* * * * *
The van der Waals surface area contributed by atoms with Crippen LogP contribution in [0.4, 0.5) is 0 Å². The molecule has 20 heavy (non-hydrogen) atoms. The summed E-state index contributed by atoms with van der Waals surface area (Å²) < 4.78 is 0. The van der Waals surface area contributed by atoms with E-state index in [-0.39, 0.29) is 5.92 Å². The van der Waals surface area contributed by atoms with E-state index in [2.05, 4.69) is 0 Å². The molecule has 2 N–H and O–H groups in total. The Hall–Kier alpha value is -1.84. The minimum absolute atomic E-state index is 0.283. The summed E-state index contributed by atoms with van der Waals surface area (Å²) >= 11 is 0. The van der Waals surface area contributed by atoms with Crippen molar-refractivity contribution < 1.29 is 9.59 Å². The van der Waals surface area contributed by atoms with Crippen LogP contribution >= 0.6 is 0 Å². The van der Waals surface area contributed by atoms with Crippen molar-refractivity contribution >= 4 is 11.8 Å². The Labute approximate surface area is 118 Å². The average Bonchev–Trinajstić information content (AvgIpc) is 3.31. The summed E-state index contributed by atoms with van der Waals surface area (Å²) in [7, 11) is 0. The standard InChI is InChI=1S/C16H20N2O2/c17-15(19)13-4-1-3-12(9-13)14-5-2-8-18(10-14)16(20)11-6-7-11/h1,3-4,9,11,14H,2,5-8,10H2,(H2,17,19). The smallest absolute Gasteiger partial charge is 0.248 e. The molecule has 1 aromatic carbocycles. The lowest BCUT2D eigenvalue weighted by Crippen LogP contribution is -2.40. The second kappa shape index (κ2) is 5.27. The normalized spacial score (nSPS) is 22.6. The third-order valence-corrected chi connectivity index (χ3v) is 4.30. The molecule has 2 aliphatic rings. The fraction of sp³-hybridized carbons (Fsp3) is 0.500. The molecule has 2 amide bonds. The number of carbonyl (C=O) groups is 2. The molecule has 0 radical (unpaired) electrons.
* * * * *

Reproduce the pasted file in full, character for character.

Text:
The van der Waals surface area contributed by atoms with Crippen LogP contribution in [0.4, 0.5) is 0 Å². The molecule has 20 heavy (non-hydrogen) atoms. The summed E-state index contributed by atoms with van der Waals surface area (Å²) < 4.78 is 0. The van der Waals surface area contributed by atoms with E-state index in [-0.39, 0.29) is 5.92 Å². The van der Waals surface area contributed by atoms with E-state index in [2.05, 4.69) is 0 Å². The molecule has 2 N–H and O–H groups in total. The Hall–Kier alpha value is -1.84. The minimum absolute atomic E-state index is 0.283. The summed E-state index contributed by atoms with van der Waals surface area (Å²) >= 11 is 0. The van der Waals surface area contributed by atoms with Crippen molar-refractivity contribution < 1.29 is 9.59 Å². The van der Waals surface area contributed by atoms with Crippen LogP contribution >= 0.6 is 0 Å². The van der Waals surface area contributed by atoms with Crippen molar-refractivity contribution >= 4 is 11.8 Å². The Labute approximate surface area is 118 Å². The average Bonchev–Trinajstić information content (AvgIpc) is 3.31. The summed E-state index contributed by atoms with van der Waals surface area (Å²) in [7, 11) is 0. The standard InChI is InChI=1S/C16H20N2O2/c17-15(19)13-4-1-3-12(9-13)14-5-2-8-18(10-14)16(20)11-6-7-11/h1,3-4,9,11,14H,2,5-8,10H2,(H2,17,19). The smallest absolute Gasteiger partial charge is 0.248 e. The molecule has 1 aromatic carbocycles. The lowest BCUT2D eigenvalue weighted by Crippen LogP contribution is -2.40. The second kappa shape index (κ2) is 5.27. The normalized spacial score (nSPS) is 22.6. The third-order valence-corrected chi connectivity index (χ3v) is 4.30. The molecule has 2 aliphatic rings. The fraction of sp³-hybridized carbons (Fsp3) is 0.500. The molecule has 2 amide bonds. The number of carbonyl (C=O) groups is 2. The molecule has 0 radical (unpaired) electrons.